Quiet times2Noretta suggests putting together a unique package of treatments to focus on skin hydration and exfoliation to boost your bookings and retail sales after the busy pre-holiday season. “After any time spent in the sun, it is important that your clients understand the damage that can be caused and how, with your therapists’ knowledge and expertise, dehydrated skin can be brought back to life. This can be just a facial treatment or a full body treatment, with an aftercare plan based on the products used.” 

She also suggests that contacting your loyal client base to tell them about this special package you have put together will make them feel valued and show you are thinking of them. “The personal touch will always bring your clients back for more,” she says. 

January is a notoriously slow month in our industry, but you can avoid the blues by planning for it now. Sam Pearce, owner of Eastthorpe Hall spa and The Potting Shed salon, recommends identifying the clients that have been the most loyal throughout the year, and rewarding them in January with a product or treatment offer. “There are numerous tools on salon software that allow you to be client specific,” she says. “Target them individually to remind them of their value to your business.” 

Pearce also recommends targeting clients that have a birthday in January, automatically introducing them to your loyalty points system, which will encourage them to invest in your services. “Include a birthday card and a glass of champagne. Show that you have remembered and encourage them to spend their special day with you,” she says. 

It’s not quite the festive season yet but that doesn’t mean you can’t hold a party to get your clients in the mood. Maria Mason, owner of Bristol salon Beauty Time, suggests inviting groups of six or eight ladies to an evening to talk about the latest treatments over a glass of wine and nibbles. “Keep it simple; charge £5 a ticket for an hour and half and return the ticket price back to them as a voucher worth £10 off anything you’ve demonstrated during the evening. Advertise it as something that’s sounds fun,” she says. 

Cross agrees, but suggests making it more exclusive. “Why not invite your biggest spenders, or perhaps those who have the potential to be your top spenders, to an invite-only VIP evening,” she says. “Give them the feel good factor, way before Christmas but with some Christmas inspiration.” She also suggests sending out personalised gifts to specific customers. “Make them feel special and encourage them to come back to collect their gift.”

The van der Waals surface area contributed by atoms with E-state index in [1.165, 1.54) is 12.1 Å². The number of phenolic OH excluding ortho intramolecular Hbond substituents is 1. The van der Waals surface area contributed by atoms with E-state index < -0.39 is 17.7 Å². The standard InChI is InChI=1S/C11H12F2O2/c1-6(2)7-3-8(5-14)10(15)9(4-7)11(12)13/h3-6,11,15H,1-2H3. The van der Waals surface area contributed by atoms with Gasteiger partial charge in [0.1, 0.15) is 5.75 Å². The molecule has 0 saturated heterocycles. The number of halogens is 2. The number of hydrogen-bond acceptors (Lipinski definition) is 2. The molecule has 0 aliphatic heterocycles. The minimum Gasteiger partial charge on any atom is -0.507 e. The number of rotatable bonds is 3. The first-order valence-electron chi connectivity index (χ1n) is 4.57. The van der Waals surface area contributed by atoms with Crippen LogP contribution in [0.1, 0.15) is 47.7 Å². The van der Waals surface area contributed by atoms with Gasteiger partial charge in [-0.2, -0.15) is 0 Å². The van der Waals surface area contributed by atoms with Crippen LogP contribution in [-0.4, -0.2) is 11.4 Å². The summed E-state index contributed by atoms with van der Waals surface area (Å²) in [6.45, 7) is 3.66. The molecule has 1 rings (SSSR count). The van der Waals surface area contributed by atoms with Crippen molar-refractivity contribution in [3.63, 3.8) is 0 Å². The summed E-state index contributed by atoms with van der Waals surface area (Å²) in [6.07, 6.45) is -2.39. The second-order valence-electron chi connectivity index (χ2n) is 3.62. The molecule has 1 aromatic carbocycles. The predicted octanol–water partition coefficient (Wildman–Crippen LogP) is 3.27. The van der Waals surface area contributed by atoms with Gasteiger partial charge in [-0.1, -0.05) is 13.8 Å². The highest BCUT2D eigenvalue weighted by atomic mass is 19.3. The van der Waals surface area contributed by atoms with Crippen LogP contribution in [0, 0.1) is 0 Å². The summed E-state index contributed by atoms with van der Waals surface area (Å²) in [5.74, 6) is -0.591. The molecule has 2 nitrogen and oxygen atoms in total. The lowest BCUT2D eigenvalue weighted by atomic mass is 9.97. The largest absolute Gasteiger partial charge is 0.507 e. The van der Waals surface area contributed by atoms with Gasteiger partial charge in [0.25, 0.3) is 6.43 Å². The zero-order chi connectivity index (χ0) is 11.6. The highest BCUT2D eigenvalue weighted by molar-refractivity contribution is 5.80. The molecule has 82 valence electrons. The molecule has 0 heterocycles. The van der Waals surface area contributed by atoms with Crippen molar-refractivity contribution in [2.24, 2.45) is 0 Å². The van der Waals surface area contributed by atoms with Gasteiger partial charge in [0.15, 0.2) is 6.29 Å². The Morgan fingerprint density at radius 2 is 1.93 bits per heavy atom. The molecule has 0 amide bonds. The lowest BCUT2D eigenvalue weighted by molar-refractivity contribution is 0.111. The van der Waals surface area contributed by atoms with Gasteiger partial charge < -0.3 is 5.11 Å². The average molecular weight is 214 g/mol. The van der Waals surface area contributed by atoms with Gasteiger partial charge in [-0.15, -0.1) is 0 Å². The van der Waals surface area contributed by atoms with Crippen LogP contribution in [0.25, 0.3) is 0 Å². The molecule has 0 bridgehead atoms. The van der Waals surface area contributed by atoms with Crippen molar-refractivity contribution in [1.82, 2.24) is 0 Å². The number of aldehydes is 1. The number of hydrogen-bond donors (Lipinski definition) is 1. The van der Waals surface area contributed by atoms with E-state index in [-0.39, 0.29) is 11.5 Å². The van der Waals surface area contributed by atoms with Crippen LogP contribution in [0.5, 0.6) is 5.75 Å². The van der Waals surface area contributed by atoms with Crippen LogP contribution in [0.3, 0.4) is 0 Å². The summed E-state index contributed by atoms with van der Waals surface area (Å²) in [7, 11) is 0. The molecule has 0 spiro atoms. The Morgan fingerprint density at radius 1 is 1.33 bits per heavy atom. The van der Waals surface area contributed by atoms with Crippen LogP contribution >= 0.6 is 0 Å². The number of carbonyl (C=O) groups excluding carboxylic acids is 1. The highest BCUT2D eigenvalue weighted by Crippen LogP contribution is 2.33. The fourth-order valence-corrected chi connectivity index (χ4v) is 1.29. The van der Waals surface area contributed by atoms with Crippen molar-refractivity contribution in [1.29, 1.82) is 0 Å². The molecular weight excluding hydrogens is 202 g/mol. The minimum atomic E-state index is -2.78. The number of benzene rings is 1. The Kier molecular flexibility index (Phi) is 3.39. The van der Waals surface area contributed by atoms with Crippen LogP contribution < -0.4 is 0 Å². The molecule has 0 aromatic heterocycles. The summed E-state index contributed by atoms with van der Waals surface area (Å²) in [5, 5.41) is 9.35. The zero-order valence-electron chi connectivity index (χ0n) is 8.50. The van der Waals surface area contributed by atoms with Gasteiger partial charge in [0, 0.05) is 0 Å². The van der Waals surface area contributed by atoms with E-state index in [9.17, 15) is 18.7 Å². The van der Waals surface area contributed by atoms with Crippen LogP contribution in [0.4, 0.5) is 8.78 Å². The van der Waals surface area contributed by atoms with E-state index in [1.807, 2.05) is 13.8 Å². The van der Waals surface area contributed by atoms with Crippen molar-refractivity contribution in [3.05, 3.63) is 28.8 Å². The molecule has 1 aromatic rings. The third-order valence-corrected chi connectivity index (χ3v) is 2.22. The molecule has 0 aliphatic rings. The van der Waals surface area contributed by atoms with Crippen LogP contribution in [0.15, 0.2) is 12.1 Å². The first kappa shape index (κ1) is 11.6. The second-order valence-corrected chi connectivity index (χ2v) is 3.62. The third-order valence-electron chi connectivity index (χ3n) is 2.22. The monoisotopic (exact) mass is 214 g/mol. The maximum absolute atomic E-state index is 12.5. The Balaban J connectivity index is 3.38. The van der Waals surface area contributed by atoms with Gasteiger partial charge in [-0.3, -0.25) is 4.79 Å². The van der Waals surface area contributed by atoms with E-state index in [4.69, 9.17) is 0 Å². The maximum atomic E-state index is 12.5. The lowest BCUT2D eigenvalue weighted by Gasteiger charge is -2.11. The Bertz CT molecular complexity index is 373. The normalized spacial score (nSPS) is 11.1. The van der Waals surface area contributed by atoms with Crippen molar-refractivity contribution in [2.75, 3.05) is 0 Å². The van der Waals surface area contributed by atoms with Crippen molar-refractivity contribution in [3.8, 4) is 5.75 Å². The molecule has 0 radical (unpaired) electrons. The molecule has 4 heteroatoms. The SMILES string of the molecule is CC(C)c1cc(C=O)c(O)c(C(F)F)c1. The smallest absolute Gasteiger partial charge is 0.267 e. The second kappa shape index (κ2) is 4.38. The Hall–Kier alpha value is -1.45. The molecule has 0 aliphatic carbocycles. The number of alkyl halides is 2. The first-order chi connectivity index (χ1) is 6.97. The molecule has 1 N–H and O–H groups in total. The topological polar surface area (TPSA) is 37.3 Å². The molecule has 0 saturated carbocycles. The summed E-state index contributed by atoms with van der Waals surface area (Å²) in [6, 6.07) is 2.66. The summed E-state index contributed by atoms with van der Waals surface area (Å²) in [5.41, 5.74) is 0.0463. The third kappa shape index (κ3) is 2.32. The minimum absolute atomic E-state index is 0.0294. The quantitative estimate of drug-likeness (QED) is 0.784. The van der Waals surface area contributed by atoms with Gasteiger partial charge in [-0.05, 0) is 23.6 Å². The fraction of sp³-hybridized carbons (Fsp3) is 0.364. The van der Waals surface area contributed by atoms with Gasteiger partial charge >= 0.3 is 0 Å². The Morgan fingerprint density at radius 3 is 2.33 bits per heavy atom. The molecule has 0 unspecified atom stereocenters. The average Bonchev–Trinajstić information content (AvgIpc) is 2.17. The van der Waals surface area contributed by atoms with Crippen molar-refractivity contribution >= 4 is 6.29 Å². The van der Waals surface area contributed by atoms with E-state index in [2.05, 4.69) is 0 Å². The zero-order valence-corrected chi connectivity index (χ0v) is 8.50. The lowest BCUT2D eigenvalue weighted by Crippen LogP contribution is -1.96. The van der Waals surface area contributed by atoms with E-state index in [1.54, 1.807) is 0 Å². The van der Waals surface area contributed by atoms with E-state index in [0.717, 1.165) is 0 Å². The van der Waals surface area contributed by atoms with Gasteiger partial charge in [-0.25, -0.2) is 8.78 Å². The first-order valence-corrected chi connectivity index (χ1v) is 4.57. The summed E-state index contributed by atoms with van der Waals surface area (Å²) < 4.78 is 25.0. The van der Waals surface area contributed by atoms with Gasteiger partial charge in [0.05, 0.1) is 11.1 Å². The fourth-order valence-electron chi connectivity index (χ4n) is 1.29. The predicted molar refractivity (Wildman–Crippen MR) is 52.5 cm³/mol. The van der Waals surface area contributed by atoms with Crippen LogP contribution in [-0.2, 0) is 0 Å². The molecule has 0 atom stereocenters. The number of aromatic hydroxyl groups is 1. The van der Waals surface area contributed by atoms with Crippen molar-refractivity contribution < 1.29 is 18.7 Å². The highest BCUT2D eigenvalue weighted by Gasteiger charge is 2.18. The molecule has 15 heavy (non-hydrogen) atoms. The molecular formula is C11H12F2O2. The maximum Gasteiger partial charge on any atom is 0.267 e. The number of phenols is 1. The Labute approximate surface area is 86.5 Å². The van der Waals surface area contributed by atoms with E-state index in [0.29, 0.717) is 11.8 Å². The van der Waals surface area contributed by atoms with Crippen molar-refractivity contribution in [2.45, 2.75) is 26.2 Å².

Offers will always make a client look, but Chatterley recommends spicing your deals up by injecting some urgency or scarcity to the mix to make them act on it. He says, “If you have sent out an offer to your client list for ‘Half price facials in October’, then people might think about booking one, later. Instead make it ‘Book a facial in October by the end of this week to receive 50% discount’ and it suddenly sounds exciting and forces the client to act now. Likewise ‘First 10 treatments booked in October will receive 50% discount and an exciting FREE gift’ will have people banging down your door.” 

Similarly, loyalty cards and membership programmes work well, but Cross suggests adding value to them to entice clients to keep coming back. She says, “Our purses are full of loyalty cards and collecting points can be dull so stand out from the crowd by adding gifts if they join.” She also says you need to incentivise your staff to promote the schemes. “Remember a loyalty programme lives or dies by your staff so get them excited!” 

To secure new business in quiet times, consider tapping into your clients’ contacts. Mason suggests asking your best clients if they would like to treat a friend who has never been to the salon before to a half price treatment. “Give your existing client a product gift as an incentive and a thank you. You could ask your skincare companies to support you with this as a product promotion,” she says. 

Pearce agrees with offering refer-a-friend incentives. She suggests creating reward points that can be redeemed on a future appointment. Meanwhile, Cross takes it one step further. “When your customers are in salon, ask them to invite six good friends to join your exclusive community, in return for a treatment,” she says.